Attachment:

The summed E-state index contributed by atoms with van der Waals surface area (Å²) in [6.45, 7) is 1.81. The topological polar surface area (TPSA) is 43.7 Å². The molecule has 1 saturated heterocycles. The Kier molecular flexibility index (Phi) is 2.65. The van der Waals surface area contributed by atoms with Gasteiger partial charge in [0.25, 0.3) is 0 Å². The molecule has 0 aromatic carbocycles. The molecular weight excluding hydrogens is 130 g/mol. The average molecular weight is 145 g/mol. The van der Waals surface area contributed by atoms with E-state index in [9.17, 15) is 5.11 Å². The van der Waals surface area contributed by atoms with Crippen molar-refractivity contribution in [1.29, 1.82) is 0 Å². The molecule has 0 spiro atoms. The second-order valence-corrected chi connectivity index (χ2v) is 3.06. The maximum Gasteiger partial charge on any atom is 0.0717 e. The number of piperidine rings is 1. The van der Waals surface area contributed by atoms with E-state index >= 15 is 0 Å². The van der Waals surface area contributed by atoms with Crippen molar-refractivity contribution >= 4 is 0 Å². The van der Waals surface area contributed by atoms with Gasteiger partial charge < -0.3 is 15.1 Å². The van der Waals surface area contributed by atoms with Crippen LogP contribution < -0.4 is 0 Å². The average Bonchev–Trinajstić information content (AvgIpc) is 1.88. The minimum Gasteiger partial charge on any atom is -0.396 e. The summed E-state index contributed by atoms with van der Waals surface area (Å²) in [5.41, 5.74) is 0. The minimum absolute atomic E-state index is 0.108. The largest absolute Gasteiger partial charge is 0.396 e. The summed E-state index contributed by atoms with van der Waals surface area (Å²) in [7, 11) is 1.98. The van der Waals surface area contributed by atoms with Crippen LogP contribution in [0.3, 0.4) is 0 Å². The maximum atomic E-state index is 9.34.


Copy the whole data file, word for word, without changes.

The summed E-state index contributed by atoms with van der Waals surface area (Å²) in [6.45, 7) is 1.81. The topological polar surface area (TPSA) is 43.7 Å². The molecule has 1 saturated heterocycles. The Kier molecular flexibility index (Phi) is 2.65. The van der Waals surface area contributed by atoms with Gasteiger partial charge in [0.25, 0.3) is 0 Å². The molecule has 0 aromatic carbocycles. The molecular weight excluding hydrogens is 130 g/mol. The average molecular weight is 145 g/mol. The van der Waals surface area contributed by atoms with E-state index in [9.17, 15) is 5.11 Å². The van der Waals surface area contributed by atoms with Crippen molar-refractivity contribution in [1.29, 1.82) is 0 Å². The molecule has 0 spiro atoms. The second-order valence-corrected chi connectivity index (χ2v) is 3.06. The maximum Gasteiger partial charge on any atom is 0.0717 e. The number of piperidine rings is 1. The van der Waals surface area contributed by atoms with E-state index >= 15 is 0 Å². The van der Waals surface area contributed by atoms with Crippen molar-refractivity contribution >= 4 is 0 Å². The van der Waals surface area contributed by atoms with Gasteiger partial charge < -0.3 is 15.1 Å². The van der Waals surface area contributed by atoms with Crippen LogP contribution < -0.4 is 0 Å². The average Bonchev–Trinajstić information content (AvgIpc) is 1.88. The minimum Gasteiger partial charge on any atom is -0.396 e. The summed E-state index contributed by atoms with van der Waals surface area (Å²) in [5.41, 5.74) is 0. The minimum absolute atomic E-state index is 0.108. The largest absolute Gasteiger partial charge is 0.396 e. The summed E-state index contributed by atoms with van der Waals surface area (Å²) in [7, 11) is 1.98. The van der Waals surface area contributed by atoms with Crippen LogP contribution in [0.3, 0.4) is 0 Å². The maximum atomic E-state index is 9.34.